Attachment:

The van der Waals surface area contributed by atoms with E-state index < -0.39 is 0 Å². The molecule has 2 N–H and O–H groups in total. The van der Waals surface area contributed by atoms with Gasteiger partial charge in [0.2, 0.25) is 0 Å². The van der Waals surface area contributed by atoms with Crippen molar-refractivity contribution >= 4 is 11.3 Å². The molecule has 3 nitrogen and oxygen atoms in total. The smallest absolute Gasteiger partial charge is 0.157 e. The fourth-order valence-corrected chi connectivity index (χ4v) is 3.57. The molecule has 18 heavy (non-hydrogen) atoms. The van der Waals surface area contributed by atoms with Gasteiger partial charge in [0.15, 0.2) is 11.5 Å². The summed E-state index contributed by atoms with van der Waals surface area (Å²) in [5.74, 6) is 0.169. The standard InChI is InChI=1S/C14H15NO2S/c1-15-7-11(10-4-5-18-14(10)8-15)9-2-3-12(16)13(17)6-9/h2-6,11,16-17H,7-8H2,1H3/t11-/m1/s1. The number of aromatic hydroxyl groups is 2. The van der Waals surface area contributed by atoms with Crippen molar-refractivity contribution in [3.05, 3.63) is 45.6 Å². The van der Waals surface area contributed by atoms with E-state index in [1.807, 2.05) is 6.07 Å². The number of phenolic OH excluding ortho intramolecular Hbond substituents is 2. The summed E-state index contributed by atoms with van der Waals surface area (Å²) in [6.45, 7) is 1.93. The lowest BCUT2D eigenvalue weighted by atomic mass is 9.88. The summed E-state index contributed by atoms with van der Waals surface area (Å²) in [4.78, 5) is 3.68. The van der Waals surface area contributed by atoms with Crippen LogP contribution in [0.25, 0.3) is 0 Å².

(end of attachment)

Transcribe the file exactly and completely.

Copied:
The van der Waals surface area contributed by atoms with E-state index < -0.39 is 0 Å². The molecule has 2 N–H and O–H groups in total. The van der Waals surface area contributed by atoms with Gasteiger partial charge in [0.2, 0.25) is 0 Å². The van der Waals surface area contributed by atoms with Crippen molar-refractivity contribution >= 4 is 11.3 Å². The molecule has 3 nitrogen and oxygen atoms in total. The smallest absolute Gasteiger partial charge is 0.157 e. The fourth-order valence-corrected chi connectivity index (χ4v) is 3.57. The molecule has 18 heavy (non-hydrogen) atoms. The van der Waals surface area contributed by atoms with Gasteiger partial charge in [0.15, 0.2) is 11.5 Å². The summed E-state index contributed by atoms with van der Waals surface area (Å²) in [5.74, 6) is 0.169. The standard InChI is InChI=1S/C14H15NO2S/c1-15-7-11(10-4-5-18-14(10)8-15)9-2-3-12(16)13(17)6-9/h2-6,11,16-17H,7-8H2,1H3/t11-/m1/s1. The number of aromatic hydroxyl groups is 2. The van der Waals surface area contributed by atoms with Crippen molar-refractivity contribution in [3.05, 3.63) is 45.6 Å². The van der Waals surface area contributed by atoms with E-state index in [1.807, 2.05) is 6.07 Å². The number of phenolic OH excluding ortho intramolecular Hbond substituents is 2. The summed E-state index contributed by atoms with van der Waals surface area (Å²) in [6.45, 7) is 1.93. The lowest BCUT2D eigenvalue weighted by atomic mass is 9.88. The summed E-state index contributed by atoms with van der Waals surface area (Å²) in [4.78, 5) is 3.68. The van der Waals surface area contributed by atoms with Crippen LogP contribution in [0.25, 0.3) is 0 Å².